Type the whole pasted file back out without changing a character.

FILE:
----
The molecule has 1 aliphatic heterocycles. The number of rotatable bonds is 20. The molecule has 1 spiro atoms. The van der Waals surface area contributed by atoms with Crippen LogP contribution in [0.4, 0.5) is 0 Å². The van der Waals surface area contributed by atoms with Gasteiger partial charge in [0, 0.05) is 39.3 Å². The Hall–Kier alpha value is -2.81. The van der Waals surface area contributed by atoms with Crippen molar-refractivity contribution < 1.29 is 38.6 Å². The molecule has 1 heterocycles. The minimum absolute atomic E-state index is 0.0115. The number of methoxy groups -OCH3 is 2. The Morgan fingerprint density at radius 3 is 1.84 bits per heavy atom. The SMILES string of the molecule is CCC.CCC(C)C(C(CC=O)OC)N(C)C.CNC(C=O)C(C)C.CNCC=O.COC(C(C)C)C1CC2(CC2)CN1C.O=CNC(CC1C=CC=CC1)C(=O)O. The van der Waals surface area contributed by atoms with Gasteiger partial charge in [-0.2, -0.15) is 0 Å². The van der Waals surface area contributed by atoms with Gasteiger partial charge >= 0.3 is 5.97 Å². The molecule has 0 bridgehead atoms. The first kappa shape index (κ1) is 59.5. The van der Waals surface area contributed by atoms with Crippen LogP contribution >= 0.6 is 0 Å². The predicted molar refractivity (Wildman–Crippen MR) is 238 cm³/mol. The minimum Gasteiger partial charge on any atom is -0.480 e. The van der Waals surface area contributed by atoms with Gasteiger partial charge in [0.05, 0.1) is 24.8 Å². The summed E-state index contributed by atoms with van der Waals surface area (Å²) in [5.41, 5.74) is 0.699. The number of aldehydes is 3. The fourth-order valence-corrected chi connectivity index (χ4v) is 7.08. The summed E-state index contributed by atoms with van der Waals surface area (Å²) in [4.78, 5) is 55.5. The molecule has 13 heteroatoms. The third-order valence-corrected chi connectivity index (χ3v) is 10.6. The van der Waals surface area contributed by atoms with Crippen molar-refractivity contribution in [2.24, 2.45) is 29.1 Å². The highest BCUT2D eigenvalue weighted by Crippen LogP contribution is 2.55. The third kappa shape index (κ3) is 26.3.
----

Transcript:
The molecule has 1 aliphatic heterocycles. The number of rotatable bonds is 20. The molecule has 1 spiro atoms. The van der Waals surface area contributed by atoms with Crippen LogP contribution in [0.4, 0.5) is 0 Å². The van der Waals surface area contributed by atoms with Gasteiger partial charge in [0, 0.05) is 39.3 Å². The Hall–Kier alpha value is -2.81. The van der Waals surface area contributed by atoms with Crippen molar-refractivity contribution < 1.29 is 38.6 Å². The molecule has 1 heterocycles. The minimum absolute atomic E-state index is 0.0115. The number of methoxy groups -OCH3 is 2. The Morgan fingerprint density at radius 3 is 1.84 bits per heavy atom. The SMILES string of the molecule is CCC.CCC(C)C(C(CC=O)OC)N(C)C.CNC(C=O)C(C)C.CNCC=O.COC(C(C)C)C1CC2(CC2)CN1C.O=CNC(CC1C=CC=CC1)C(=O)O. The van der Waals surface area contributed by atoms with Gasteiger partial charge in [-0.2, -0.15) is 0 Å². The van der Waals surface area contributed by atoms with Gasteiger partial charge >= 0.3 is 5.97 Å². The molecule has 0 bridgehead atoms. The first kappa shape index (κ1) is 59.5. The van der Waals surface area contributed by atoms with Crippen LogP contribution >= 0.6 is 0 Å². The predicted molar refractivity (Wildman–Crippen MR) is 238 cm³/mol. The minimum Gasteiger partial charge on any atom is -0.480 e. The van der Waals surface area contributed by atoms with Gasteiger partial charge in [0.05, 0.1) is 24.8 Å². The summed E-state index contributed by atoms with van der Waals surface area (Å²) in [5.41, 5.74) is 0.699. The number of aldehydes is 3. The fourth-order valence-corrected chi connectivity index (χ4v) is 7.08. The summed E-state index contributed by atoms with van der Waals surface area (Å²) in [4.78, 5) is 55.5. The molecule has 13 heteroatoms. The third-order valence-corrected chi connectivity index (χ3v) is 10.6. The van der Waals surface area contributed by atoms with Crippen molar-refractivity contribution in [2.24, 2.45) is 29.1 Å². The highest BCUT2D eigenvalue weighted by Crippen LogP contribution is 2.55. The third kappa shape index (κ3) is 26.3.